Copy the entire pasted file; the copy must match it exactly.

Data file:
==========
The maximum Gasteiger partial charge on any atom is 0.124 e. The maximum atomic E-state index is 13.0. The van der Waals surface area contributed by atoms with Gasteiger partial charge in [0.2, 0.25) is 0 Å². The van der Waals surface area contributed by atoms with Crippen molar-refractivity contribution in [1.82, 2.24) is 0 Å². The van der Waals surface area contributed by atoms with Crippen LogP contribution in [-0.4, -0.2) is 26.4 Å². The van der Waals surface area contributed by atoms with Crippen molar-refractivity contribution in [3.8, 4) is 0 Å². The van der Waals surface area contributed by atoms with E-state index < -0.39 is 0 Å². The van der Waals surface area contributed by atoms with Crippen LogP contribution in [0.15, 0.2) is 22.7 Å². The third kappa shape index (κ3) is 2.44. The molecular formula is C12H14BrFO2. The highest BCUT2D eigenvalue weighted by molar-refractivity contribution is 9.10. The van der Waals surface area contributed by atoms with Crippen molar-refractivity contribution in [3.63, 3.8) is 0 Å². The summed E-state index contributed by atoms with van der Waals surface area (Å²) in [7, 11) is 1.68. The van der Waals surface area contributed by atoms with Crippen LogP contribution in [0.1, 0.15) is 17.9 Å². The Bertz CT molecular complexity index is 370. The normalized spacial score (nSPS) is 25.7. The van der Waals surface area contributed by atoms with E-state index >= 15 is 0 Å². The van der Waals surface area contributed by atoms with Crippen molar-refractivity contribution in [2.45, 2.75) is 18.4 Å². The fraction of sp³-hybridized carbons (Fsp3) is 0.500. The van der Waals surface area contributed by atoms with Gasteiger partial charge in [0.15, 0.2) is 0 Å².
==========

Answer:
The maximum Gasteiger partial charge on any atom is 0.124 e. The maximum atomic E-state index is 13.0. The van der Waals surface area contributed by atoms with Gasteiger partial charge in [0.2, 0.25) is 0 Å². The van der Waals surface area contributed by atoms with Crippen molar-refractivity contribution in [1.82, 2.24) is 0 Å². The van der Waals surface area contributed by atoms with Crippen LogP contribution in [-0.4, -0.2) is 26.4 Å². The van der Waals surface area contributed by atoms with Crippen molar-refractivity contribution in [3.8, 4) is 0 Å². The van der Waals surface area contributed by atoms with E-state index < -0.39 is 0 Å². The van der Waals surface area contributed by atoms with Crippen LogP contribution in [0.15, 0.2) is 22.7 Å². The third kappa shape index (κ3) is 2.44. The molecular formula is C12H14BrFO2. The highest BCUT2D eigenvalue weighted by molar-refractivity contribution is 9.10. The van der Waals surface area contributed by atoms with Crippen molar-refractivity contribution in [3.63, 3.8) is 0 Å². The summed E-state index contributed by atoms with van der Waals surface area (Å²) in [7, 11) is 1.68. The van der Waals surface area contributed by atoms with Crippen LogP contribution in [0.1, 0.15) is 17.9 Å². The Bertz CT molecular complexity index is 370. The normalized spacial score (nSPS) is 25.7. The van der Waals surface area contributed by atoms with E-state index >= 15 is 0 Å². The van der Waals surface area contributed by atoms with Crippen molar-refractivity contribution in [2.45, 2.75) is 18.4 Å². The fraction of sp³-hybridized carbons (Fsp3) is 0.500. The van der Waals surface area contributed by atoms with Gasteiger partial charge in [0.15, 0.2) is 0 Å².